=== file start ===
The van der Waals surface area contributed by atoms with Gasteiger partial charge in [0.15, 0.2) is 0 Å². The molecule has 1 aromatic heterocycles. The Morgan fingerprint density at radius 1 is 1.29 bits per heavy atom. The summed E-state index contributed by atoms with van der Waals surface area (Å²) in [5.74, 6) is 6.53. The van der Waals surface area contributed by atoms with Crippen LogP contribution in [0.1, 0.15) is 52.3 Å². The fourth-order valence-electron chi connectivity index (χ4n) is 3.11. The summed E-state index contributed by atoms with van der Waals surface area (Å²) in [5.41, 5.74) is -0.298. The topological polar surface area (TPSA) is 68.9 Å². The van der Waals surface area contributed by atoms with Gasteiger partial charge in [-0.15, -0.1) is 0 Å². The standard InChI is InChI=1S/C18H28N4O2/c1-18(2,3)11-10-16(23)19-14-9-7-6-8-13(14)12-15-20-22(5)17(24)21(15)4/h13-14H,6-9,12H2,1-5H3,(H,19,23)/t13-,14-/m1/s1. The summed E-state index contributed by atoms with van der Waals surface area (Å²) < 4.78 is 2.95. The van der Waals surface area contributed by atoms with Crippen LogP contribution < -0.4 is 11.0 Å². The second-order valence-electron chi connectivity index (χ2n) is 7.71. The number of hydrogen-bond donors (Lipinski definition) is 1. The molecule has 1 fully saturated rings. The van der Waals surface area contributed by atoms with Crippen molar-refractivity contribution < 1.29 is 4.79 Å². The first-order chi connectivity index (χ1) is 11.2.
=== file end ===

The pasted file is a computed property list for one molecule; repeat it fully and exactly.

The van der Waals surface area contributed by atoms with Gasteiger partial charge in [0.15, 0.2) is 0 Å². The molecule has 1 aromatic heterocycles. The Morgan fingerprint density at radius 1 is 1.29 bits per heavy atom. The summed E-state index contributed by atoms with van der Waals surface area (Å²) in [5.74, 6) is 6.53. The van der Waals surface area contributed by atoms with Crippen LogP contribution in [0.1, 0.15) is 52.3 Å². The fourth-order valence-electron chi connectivity index (χ4n) is 3.11. The summed E-state index contributed by atoms with van der Waals surface area (Å²) in [5.41, 5.74) is -0.298. The topological polar surface area (TPSA) is 68.9 Å². The van der Waals surface area contributed by atoms with Gasteiger partial charge in [-0.15, -0.1) is 0 Å². The standard InChI is InChI=1S/C18H28N4O2/c1-18(2,3)11-10-16(23)19-14-9-7-6-8-13(14)12-15-20-22(5)17(24)21(15)4/h13-14H,6-9,12H2,1-5H3,(H,19,23)/t13-,14-/m1/s1. The summed E-state index contributed by atoms with van der Waals surface area (Å²) < 4.78 is 2.95. The van der Waals surface area contributed by atoms with Crippen LogP contribution < -0.4 is 11.0 Å². The second-order valence-electron chi connectivity index (χ2n) is 7.71. The number of hydrogen-bond donors (Lipinski definition) is 1. The molecule has 1 fully saturated rings. The van der Waals surface area contributed by atoms with Crippen molar-refractivity contribution < 1.29 is 4.79 Å². The first-order chi connectivity index (χ1) is 11.2.